It’s not just the death toll. Since 9/11 we’ve arrogated unto ourselves the right to conduct aerial bombing pretty much anywhere we deem necessary. We’ve acquiesced—cheered, even—as our government has erected the most massive and intrusive surveillance network in human history. We’ve thrown people into detention facilities indefinitely, with no intention of honoring their basic human rights. We’ve “tortured some folks,” as Barack Obama once said while he was explaining why he wasn’t going to prosecute the torturers. Most perniciously, we’ve accepted that war is an inevitable and permanent part of our lives, that our government may be fighting an undefined conflict with an undefined enemy with an undefined end goal for the rest of our lives. For the rest of our children’s lives.
How did this happen? The causes are probably innumerable, or at least numerating them would take way too long for a newsletter post. But one big cause has to be the massive security state we built to combat the Soviets and its eternal fight to stay relevant and maintain, or even grow, its size and power. As tends to happen with any large institution, eventually the purpose of this gargantuan military-industrial complex became—as predicted—less about fulfilling its mission (protecting the United States) than about perpetuating itself. That security state suffered a big scare in the 1990s, when the Cold War ended and it began to look like maybe we could (gasp) cut the military budget, and in some ways it panicked. We can’t relax now, was the message, there are too many dangers out there! What about Iraq? Or Iran? Or North Korea? Or al-Qaeda—er, I mean IS? Or Hezbollah? Or crime, drugs, Vladimir Putin, China?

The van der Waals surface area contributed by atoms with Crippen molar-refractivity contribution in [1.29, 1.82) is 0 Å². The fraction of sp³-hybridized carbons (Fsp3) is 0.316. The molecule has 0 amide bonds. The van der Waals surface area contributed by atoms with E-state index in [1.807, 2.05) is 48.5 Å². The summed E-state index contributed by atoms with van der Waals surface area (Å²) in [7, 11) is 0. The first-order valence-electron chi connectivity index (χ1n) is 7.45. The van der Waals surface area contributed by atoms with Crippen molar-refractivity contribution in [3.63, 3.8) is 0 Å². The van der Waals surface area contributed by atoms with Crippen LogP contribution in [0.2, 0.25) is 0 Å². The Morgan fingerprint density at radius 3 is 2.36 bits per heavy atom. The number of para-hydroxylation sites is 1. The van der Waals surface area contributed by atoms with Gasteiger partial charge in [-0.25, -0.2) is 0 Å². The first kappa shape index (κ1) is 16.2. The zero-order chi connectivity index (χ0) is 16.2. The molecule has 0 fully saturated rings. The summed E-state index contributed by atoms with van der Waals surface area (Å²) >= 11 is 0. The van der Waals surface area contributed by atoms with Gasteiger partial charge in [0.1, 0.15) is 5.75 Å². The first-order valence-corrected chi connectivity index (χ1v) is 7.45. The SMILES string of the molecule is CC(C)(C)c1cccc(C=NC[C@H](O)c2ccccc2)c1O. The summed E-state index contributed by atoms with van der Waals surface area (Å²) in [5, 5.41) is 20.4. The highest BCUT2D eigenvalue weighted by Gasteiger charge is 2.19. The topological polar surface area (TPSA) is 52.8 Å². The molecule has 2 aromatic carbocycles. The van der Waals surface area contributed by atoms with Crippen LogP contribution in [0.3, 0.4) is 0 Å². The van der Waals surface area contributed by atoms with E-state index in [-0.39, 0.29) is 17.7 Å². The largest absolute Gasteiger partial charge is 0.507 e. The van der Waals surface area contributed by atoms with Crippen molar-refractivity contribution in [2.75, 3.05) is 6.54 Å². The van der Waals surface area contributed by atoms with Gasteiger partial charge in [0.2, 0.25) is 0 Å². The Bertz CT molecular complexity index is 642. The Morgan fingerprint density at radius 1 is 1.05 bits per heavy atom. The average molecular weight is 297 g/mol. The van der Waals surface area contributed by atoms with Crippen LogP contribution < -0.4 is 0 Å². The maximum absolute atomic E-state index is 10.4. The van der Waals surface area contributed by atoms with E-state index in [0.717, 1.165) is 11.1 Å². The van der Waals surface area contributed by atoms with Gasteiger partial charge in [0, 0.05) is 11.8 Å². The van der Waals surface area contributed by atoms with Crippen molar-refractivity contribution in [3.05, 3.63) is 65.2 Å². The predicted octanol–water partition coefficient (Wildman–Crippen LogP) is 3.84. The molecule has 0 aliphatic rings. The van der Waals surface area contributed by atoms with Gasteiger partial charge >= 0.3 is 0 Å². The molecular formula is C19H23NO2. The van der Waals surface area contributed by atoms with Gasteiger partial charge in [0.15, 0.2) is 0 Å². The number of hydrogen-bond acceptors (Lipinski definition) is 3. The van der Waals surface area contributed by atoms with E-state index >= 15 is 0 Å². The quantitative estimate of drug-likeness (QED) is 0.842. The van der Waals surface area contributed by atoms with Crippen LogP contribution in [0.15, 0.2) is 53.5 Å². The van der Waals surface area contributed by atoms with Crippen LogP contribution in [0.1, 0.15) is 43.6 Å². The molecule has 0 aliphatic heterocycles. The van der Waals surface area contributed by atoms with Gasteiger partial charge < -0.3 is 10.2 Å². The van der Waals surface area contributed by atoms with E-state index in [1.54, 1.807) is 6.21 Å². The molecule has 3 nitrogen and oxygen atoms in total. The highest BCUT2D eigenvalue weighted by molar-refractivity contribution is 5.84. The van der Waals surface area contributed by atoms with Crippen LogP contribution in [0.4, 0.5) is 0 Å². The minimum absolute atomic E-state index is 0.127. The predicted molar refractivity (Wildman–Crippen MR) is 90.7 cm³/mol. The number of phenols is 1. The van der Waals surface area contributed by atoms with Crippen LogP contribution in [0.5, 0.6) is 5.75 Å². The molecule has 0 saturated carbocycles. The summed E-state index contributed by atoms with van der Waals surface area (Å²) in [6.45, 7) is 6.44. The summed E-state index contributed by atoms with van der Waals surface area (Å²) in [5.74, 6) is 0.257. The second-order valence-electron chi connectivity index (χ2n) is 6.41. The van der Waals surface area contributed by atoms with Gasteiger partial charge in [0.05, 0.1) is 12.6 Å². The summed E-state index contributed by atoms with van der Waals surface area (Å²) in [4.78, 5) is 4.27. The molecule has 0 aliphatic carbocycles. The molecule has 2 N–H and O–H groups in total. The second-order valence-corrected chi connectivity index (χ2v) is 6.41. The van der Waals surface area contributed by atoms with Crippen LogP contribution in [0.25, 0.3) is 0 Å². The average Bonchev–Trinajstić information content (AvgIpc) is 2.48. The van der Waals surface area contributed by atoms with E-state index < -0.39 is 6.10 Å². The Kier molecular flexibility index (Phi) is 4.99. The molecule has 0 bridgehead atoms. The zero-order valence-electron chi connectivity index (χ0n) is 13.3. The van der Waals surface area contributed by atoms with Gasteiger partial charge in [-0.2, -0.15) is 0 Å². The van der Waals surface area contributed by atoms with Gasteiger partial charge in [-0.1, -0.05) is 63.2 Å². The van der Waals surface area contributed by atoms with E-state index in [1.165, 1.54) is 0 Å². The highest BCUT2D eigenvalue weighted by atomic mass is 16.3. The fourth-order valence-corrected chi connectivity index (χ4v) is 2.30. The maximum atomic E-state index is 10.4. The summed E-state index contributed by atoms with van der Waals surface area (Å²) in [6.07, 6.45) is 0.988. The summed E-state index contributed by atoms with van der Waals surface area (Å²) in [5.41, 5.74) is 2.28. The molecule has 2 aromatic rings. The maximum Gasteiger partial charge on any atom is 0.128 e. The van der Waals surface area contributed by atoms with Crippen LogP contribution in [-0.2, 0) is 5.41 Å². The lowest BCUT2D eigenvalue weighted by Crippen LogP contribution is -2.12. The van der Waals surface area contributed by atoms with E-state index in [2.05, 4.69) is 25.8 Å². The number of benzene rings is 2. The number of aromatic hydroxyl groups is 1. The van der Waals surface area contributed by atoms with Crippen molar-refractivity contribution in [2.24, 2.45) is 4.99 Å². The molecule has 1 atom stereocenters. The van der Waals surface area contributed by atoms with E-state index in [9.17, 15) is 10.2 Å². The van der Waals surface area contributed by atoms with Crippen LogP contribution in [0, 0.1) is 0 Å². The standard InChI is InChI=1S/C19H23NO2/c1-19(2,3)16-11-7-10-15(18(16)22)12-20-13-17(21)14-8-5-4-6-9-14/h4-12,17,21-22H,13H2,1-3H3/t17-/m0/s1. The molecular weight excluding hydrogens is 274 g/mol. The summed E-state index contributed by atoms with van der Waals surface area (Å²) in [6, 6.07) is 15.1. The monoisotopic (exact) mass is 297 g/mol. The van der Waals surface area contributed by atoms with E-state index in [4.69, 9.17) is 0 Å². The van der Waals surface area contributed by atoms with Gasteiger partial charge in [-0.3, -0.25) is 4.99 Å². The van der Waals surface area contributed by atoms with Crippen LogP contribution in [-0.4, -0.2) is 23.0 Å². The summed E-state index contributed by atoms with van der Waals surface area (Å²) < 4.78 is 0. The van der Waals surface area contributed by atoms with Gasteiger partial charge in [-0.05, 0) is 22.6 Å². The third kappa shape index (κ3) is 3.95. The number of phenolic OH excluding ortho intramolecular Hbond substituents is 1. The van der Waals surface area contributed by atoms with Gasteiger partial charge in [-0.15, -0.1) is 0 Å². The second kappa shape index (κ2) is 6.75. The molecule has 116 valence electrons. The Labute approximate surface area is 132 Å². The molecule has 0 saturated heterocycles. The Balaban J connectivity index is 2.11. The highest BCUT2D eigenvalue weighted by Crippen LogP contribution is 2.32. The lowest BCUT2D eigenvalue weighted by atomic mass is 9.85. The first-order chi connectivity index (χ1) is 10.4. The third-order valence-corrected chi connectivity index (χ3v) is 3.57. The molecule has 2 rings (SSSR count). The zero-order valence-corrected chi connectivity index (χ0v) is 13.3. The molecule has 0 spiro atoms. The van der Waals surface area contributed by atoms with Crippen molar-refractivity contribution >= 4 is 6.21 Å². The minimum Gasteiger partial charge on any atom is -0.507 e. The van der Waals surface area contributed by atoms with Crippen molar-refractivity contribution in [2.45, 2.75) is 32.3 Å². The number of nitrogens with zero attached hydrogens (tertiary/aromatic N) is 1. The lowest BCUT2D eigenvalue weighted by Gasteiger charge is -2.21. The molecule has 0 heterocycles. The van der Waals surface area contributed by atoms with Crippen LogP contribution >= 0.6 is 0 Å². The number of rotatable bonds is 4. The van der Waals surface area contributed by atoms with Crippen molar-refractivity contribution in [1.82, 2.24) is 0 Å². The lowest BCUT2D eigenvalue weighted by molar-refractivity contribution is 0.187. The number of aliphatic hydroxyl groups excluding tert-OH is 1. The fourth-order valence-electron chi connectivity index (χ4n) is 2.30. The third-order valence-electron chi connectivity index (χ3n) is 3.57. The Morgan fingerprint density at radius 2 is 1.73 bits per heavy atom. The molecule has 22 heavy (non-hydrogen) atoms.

Or migrant children? Better throw them in detention camps just to be safe!
Abu Bakr al-Baghdadi was just another in a very long line of Existential Threats hyped up to make the United States and its citizenry feel better about the fact that we’re spending upwards of a trillion dollars a year on a military that hasn’t won a war since 1991—we’ve redefined “winning” to mean that we just keep fighting every war indefinitely, go figure—so that it can build fighters that may not be able to fly in the cold and aircraft carriers that may not be seaworthy, although those things should definitely be almost fixed in the next software patch (or the one after that, hopefully) while millions of Americans go uninsured and struggle to escape poverty. And he hasn’t even really been that high on the list of Existential Threats since 2014, when IS reached its high water mark. His death will undoubtedly be a blow for IS, especially considering that the US may also have killed his likeliest successor over the weekend. But it won’t mean the end of IS any more than bin Laden’s death meant the end of al-Qaeda.
More importantly, Baghdadi’s death won’t change anything about this unending parade of villains the US government trots out one after the other. There’s always another Bad Guy waiting to step in to the breach. There has to be, or else how can we possibly justify what the United States has become?